Jones fought death. His eyes closed within a minute of the warden leaving the execution chamber, but 6 minutes later his eyes popped open. He looked at a clock on the wall, and then appeared to look at the man who prosecuted him in 1979, former Cobb County District Attorney Tom Charron, who was sitting on the front row.
After he died, about 15 of his supporters and death-penalty opponents, who were gathered about a mile from the execution building, held hands and prayed.
One supporter, Carole Butcher, said she had been writing Jones for about 15 years from her home in the United Kingdom. “We had our ups and downs. He supported me through my ups and downs,” Butcher said tearfully.
Jones’ attorneys waged a legal battle through the final hours to spare the 72-year-old from being executed for the 1979 murder of Roger Tackett, who managed a Tenneco convenience store and gas station in Cobb County.
The battle ended at about 11 p.m. Tuesday, when U.S. Supreme Court Justice Clarence Thomas denied requests for a stay, allowing the execution to go forward.
No final statement
Three friends and 11 family members visited Jones on his last full day of life, as did a lawyer and an investigator.
Afterward, Jones ate his final meal — the same dinner served every other inmate at the Georgia Diagnostic and Classification Prison near Jackson: chicken, rutabagas, turnip greens, dry white beans, cornbread, fruit punch and, for dessert, bread pudding.
Jones declined to make a final statement, although he did record a message several hours before his execution.
Cruel and unusual?
Earlier on Tuesday, the 11th U.S. Circuit Court of Appeals in Atlanta turned down Jones' request for a stay so his lawyers could argue before all 11 federal appeals court judges, sitting as a group, the constitutionality of the Georgia law that keeps secret the identity of the pharmacist who makes the pentobarbital for executions.
Although a majority of those judges rejected his request for a stay, five of the judges in four dissents sharply criticized the secrecy law.
“Today Brandon Jones will be executed, possibly in violation of the Constitution,” 11th U.S. Circuit Court of Appeals Judge Robin Rosenbaum wrote in one of the dissenting opinions. “He may also be cruelly and unusually punished in the process. But if he is, we will not know until it’s too late — if ever.”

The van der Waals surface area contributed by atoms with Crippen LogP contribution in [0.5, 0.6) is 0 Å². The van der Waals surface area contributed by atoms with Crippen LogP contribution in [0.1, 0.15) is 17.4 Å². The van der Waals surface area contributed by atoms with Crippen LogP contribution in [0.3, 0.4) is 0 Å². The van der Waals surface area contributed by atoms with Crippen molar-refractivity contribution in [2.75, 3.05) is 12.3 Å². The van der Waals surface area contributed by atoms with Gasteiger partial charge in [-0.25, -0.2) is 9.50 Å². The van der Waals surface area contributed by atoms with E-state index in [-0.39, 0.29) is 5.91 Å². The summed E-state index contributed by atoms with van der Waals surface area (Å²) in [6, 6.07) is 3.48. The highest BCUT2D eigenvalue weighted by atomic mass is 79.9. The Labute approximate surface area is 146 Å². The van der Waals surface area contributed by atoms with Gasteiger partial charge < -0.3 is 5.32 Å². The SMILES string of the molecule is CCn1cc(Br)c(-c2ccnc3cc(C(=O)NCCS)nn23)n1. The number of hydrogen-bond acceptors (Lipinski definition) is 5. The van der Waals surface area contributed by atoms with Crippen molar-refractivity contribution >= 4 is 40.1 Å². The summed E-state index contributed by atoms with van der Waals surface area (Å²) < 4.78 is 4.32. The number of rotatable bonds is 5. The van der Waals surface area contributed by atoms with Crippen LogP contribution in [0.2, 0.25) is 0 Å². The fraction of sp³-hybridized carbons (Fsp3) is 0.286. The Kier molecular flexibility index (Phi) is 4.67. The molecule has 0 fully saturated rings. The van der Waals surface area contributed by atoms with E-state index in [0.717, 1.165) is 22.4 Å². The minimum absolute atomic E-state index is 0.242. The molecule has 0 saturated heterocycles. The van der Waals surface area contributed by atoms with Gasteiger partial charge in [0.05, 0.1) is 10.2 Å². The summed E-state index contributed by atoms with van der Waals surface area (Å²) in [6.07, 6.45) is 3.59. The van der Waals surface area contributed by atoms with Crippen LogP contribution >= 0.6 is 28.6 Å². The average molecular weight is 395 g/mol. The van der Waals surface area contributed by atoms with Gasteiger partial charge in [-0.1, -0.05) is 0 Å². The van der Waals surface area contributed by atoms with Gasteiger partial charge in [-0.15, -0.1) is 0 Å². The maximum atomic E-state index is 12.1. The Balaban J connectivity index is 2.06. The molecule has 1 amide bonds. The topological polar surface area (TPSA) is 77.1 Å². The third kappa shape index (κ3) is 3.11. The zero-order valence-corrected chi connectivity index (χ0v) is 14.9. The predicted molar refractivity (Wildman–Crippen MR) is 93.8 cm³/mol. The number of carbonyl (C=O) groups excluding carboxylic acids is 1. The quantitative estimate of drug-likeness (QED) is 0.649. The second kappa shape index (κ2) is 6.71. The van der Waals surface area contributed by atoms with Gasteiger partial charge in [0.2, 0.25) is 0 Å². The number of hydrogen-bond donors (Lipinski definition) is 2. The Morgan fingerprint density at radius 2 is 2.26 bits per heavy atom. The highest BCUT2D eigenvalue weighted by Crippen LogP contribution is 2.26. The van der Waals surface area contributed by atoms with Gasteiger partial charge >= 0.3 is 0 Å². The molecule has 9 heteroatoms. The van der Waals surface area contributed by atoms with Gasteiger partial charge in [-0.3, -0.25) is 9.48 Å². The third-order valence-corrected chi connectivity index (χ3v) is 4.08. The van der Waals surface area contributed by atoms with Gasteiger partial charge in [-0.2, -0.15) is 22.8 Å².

Pardons and Paroles
Challenges to secrecy laws have failed repeatedly in Georgia and in other states with similar statutes.
These laws were adopted as it became increasingly hard to secure lethal injection drugs from makers who were under public pressure from death penalty opponents.
Opponents, however, say the laws make it impossible to ensure that the drugs made are pure and will not cause an unnecessarily painful death.
Jones also lost on Monday before the State Board of Pardons and Paroles despite his argument that the death sentence for this particular crime was disproportionate.
Jones and Van Roosevelt Solomon were both sentenced to die for murdering Tackett, who had stayed at the Tenneco convenience store after closing to finish paperwork so he would be free to attend Father’s Day Mass with his daughter and wife.
Jones worked for Solomon at his painting business. The two had set out to burglarize the Tenneco.
Jones and Solomon were immediately arrested because a Cobb County police officer was outside, having driven a stranded motorist to the Tenneco to use a pay phone. The officer heard the shots.
Solomon was electrocuted on Feb. 20, 1985, while Jones’ case lingered. In 1989, a federal judge ordered that Jones get a new trial because the jurors who convicted and condemned him had a Bible in the room during deliberations. Jones was tried again in 1997 and was again sentenced to death.
More executions soon
There is already one other man scheduled to die after Jones and there could be as many as two others who will have execution dates set in the next few weeks.
On Monday, an execution warrant was signed for former Navy sailor Travis Hittson for the 1993 murder of fellow shipmate Conway Utterbeck while they were visiting Houston County in Middle Georgia.